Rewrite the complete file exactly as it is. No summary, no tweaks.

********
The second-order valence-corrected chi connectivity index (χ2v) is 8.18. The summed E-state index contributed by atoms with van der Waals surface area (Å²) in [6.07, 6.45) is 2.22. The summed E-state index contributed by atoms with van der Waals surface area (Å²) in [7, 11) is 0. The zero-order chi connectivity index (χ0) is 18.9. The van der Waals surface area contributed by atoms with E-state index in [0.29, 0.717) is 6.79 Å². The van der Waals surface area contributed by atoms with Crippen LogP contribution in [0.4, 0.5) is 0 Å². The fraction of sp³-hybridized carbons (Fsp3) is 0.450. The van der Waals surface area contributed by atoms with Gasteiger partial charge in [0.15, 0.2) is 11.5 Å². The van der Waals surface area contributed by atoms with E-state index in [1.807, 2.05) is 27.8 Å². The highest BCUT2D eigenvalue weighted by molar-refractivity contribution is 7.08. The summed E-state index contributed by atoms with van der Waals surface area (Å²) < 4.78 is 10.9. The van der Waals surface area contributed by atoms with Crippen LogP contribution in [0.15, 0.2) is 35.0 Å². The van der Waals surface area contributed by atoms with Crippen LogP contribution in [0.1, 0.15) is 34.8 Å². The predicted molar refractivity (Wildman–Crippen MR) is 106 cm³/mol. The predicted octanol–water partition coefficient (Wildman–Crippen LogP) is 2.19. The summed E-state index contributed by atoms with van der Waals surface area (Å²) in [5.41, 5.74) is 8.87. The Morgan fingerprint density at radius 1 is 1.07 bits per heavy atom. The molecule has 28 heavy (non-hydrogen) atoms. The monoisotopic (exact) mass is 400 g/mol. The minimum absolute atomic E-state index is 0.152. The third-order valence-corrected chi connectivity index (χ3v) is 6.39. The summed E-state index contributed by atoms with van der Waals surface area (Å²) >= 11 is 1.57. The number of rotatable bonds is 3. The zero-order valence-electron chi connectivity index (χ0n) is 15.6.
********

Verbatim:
The second-order valence-corrected chi connectivity index (χ2v) is 8.18. The summed E-state index contributed by atoms with van der Waals surface area (Å²) in [6.07, 6.45) is 2.22. The summed E-state index contributed by atoms with van der Waals surface area (Å²) in [7, 11) is 0. The zero-order chi connectivity index (χ0) is 18.9. The van der Waals surface area contributed by atoms with E-state index in [0.29, 0.717) is 6.79 Å². The van der Waals surface area contributed by atoms with Crippen LogP contribution in [0.4, 0.5) is 0 Å². The fraction of sp³-hybridized carbons (Fsp3) is 0.450. The van der Waals surface area contributed by atoms with Gasteiger partial charge in [0.15, 0.2) is 11.5 Å². The van der Waals surface area contributed by atoms with E-state index in [1.807, 2.05) is 27.8 Å². The highest BCUT2D eigenvalue weighted by molar-refractivity contribution is 7.08. The summed E-state index contributed by atoms with van der Waals surface area (Å²) < 4.78 is 10.9. The van der Waals surface area contributed by atoms with Crippen LogP contribution in [0.15, 0.2) is 35.0 Å². The van der Waals surface area contributed by atoms with Crippen LogP contribution in [0.1, 0.15) is 34.8 Å². The predicted molar refractivity (Wildman–Crippen MR) is 106 cm³/mol. The predicted octanol–water partition coefficient (Wildman–Crippen LogP) is 2.19. The summed E-state index contributed by atoms with van der Waals surface area (Å²) in [5.41, 5.74) is 8.87. The Morgan fingerprint density at radius 1 is 1.07 bits per heavy atom. The molecule has 28 heavy (non-hydrogen) atoms. The monoisotopic (exact) mass is 400 g/mol. The minimum absolute atomic E-state index is 0.152. The third-order valence-corrected chi connectivity index (χ3v) is 6.39. The summed E-state index contributed by atoms with van der Waals surface area (Å²) >= 11 is 1.57. The number of rotatable bonds is 3. The zero-order valence-electron chi connectivity index (χ0n) is 15.6.